posted, a complete post to a C language NG that fully illistrates the
    point Grant is complaining about. NOTE C language NOT Java, Oracle, C++,
    HTML or Web design.

    Yes.... it is a google user.

    I am learning datastructure using c in my syllabus and i want to learn
    about datastructure, c++, java, oracle, web design, html,c#.





    It is worth reading some of the replies :)

    PS can some one please explain the meaning of life, God, the origin of
    the universe and why it happened in 5,000 words by Friday morning as I
    hope to take over as God on Friday afternoon. Please email me direct as
    I can't be bothered to read replies on Google
    Chris Hills, Jun 27, 2006
  15. On Tue, 27 Jun 2006, Kelly Hall wrote:


    Not only do I get email filled with trivial questions, but due to the nature of
    Yahoo groups, and my employer's fad for wanting employees available via various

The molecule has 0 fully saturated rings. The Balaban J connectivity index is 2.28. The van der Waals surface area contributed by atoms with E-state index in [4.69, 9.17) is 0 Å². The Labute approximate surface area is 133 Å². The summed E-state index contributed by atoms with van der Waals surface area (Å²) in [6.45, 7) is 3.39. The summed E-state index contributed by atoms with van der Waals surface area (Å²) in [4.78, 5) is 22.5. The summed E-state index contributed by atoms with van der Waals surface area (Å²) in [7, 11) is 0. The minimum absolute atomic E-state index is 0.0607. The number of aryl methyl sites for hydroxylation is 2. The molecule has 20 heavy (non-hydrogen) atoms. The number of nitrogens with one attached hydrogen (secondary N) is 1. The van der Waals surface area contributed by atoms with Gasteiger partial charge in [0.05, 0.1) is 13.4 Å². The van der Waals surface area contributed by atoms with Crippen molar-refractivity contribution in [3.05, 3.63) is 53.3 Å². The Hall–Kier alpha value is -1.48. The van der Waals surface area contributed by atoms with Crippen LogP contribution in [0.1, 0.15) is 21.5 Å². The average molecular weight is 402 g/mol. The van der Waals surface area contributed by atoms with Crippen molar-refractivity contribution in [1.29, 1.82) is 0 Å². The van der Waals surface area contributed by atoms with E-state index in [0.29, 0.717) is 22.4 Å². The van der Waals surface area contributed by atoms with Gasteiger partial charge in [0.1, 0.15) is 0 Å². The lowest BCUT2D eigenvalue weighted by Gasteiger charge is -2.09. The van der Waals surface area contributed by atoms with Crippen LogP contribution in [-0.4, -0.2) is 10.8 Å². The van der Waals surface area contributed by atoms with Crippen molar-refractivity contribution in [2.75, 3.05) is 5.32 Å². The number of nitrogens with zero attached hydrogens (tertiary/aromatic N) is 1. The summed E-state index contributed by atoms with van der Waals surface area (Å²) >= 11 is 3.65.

IM programs means that I get IM-ed from students during working hours.
    Sometimes a quick break to help a newbie is refreshing. More often, though,
    it's yet another thought-derailing interruption that strains my fragile

    How come these kids can IM me day or night, but can't seem to form a useful
    google search that would answer their problem?"

    Perhaps your employer should not use such a public instant messaging
    medium. An alternative might be IRC (Internet Relay Chat) (some gratis
    clients are available from WWW.SavIRC.com ) hosted by a server belonging
    to your employer. I read that someone uses IRC at work for logging
    discussions. However, as an instant messaging medium to be used
    spontaneously at any unappointed time, it may not be ideal: disconnections
    due to ping timeouts etc. are amazingly common.
    Colin Paul Gloster, Jun 27, 2006
  16. Grant Edwards

    msg Guest

    How do you figure? In the late '80s everyone I knew wanted an